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Thread: When to pump?

  1. #1
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    Default When to pump?

    I know it's recommended to pump in the morning after baby nurses for optimal output, but would there be any benefit to pumping in the afternoon/evening; since that is when supply is typically low, would it help boost it up a little? Or will that swing everything into oversupply territory?
    Becky

    Mommy to Owen b. 4/20/12

  2. #2
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    Default Re: When to pump?

    depends on for what reason you're pumping ...
    DS1 6/7/11
    DS2 10/29/13

    Nursing, pumping, cloth-diapering, babywearing, working professor mama with the awesomest SAHD ever.

  3. #3
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    Default Re: When to pump?

    Sooo if pumping to build up a freezer stash you'd do it in the morning, but if you're worried about supply you'd do it later in the day?
    Becky

    Mommy to Owen b. 4/20/12

  4. #4
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    Default Re: When to pump?

    well, not necessarily either, i just think the answer to "when" depends somewhat on "why", and the result of that might also be a wide variety of answers depending on your life and schedule.

    if i was pumping to build up a freezer stash, and otherwise EBF, i would pump around the same time every day. and i pumped - contrary to most advice - right BEFORE a nursing, because i knew my DS would work for his milk afterward. not all babies will. and i seemed to get the most in the afternoon, too - also unlike most people. i think the common advice if you're worried about supply is to pump 10 mins after each nursing (and that's what i did when i was), rather than simply add an extra "feeding" in.
    DS1 6/7/11
    DS2 10/29/13

    Nursing, pumping, cloth-diapering, babywearing, working professor mama with the awesomest SAHD ever.

  5. #5
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    Default Re: When to pump?

    also people are different about their sensitivitiy to the pump and risk of problematic oversupply.
    DS1 6/7/11
    DS2 10/29/13

    Nursing, pumping, cloth-diapering, babywearing, working professor mama with the awesomest SAHD ever.

  6. #6
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    Default Re: When to pump?

    Gotcha. The reason I'm asking is because more and more my ds (7 weeks) seems restless and will pull and suck really hard at the end of a nursing session. It used to happen only in the afternoons but lately it's happening more often - except at night when his feedings are spaced out a little more, and I'm really full. He'll actively suck for anywhere between 5-10 minutes and then I don't hear much swallowing, yet he'll be sucking and his hands are up by his face and he wiggles around. I thought either he gets frustrated the milk isn't flowing fast anymore or nothing's coming out :-(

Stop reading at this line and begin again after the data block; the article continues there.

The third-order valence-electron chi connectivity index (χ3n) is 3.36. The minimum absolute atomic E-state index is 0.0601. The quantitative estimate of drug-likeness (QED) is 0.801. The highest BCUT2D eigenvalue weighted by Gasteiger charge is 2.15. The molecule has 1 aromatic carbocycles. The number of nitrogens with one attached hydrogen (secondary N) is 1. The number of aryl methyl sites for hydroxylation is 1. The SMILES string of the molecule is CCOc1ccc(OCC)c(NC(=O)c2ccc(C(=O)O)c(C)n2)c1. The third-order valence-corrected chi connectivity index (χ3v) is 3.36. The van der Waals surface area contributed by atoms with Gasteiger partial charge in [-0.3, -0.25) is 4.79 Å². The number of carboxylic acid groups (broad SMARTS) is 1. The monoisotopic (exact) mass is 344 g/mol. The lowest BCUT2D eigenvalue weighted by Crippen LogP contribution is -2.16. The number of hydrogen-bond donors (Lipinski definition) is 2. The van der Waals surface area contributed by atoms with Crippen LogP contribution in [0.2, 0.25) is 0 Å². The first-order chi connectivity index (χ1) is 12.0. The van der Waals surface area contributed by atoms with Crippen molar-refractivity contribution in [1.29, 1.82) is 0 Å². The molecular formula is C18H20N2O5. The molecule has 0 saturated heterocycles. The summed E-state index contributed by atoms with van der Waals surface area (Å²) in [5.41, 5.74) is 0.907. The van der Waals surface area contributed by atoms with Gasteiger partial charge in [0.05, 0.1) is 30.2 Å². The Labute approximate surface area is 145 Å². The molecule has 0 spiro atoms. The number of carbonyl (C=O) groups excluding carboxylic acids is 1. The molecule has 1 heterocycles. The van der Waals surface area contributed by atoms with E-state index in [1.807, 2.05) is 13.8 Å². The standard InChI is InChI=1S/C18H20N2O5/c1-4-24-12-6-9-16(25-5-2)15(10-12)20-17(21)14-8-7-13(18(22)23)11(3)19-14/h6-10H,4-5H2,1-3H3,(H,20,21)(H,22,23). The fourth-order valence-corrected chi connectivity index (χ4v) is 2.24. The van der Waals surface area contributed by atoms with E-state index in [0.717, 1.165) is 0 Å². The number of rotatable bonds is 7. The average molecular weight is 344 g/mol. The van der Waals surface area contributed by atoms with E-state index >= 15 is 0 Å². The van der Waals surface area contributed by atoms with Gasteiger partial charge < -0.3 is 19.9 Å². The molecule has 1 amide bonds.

He also has been sucking his hand a lot lately, and it's getting harder to tell if he's hungry or tired or just keeping himself busy.
    Becky

    Mommy to Owen b. 4/20/12

  7. #7
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    Default Re: When to pump?

    ah - all of that behavior is perfectly normal. as long as he's gaining and having appropriate output (diapers), there's nothing you need to do except keep putting him to the breast, on demand!

    remember that if he does need more milk, he is MUCH better at producing it than a pump is.

    and remember that you can't overfeed a breastfed baby, so offering to nurse at any sign is ok. if he doesn't want it, he'll let you know.

    also remember that spacing out feedings actually tells your body to make LESS milk; it's the removing of milk that prompts making more milk, and the storing of it that prompts less.

    it is likely that your supply is just starting to regulate to what he actually needs; most mamas after about this point stop ever feeling "full" or "empty" and the body starts to produce milk on demand.
    DS1 6/7/11
    DS2 10/29/13

    Nursing, pumping, cloth-diapering, babywearing, working professor mama with the awesomest SAHD ever.

  8. #8
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    Default Re: When to pump?

    with the PP. To a certain extent I think boosting supply to make feedings easier for baby is kind of... Self-defeating. This is baby's opportunity to learn how to nurse and get the flow of milk he wants even when the milk is not as rapidly available as he would like. So if you pump up the volume and baby learns to always expect a fast milk flow, maybe you end up stuck in a cycle where every time the volume decreases you have to break out the pump again, because baby isn't that willing to put in the necessary work.

    That's all just a hypothesis, though!
    Coolest thing my big girl said recently: "How can you tell the world is moving when you are standing on it?"
    Coolest thing my little girl sang recently: "I love dat one-two pupples!"

  9. #9
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    Default Re: When to pump?

    @mommal - that's a good point. So you think he'll learn how to work for it?
    Becky

    Mommy to Owen b. 4/20/12

  10. #10
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    Default Re: When to pump?

    i do - babies get so much better at nursing when they get more muscle & head control -
    DS1 6/7/11
    DS2 10/29/13

    Nursing, pumping, cloth-diapering, babywearing, working professor mama with the awesomest SAHD ever.

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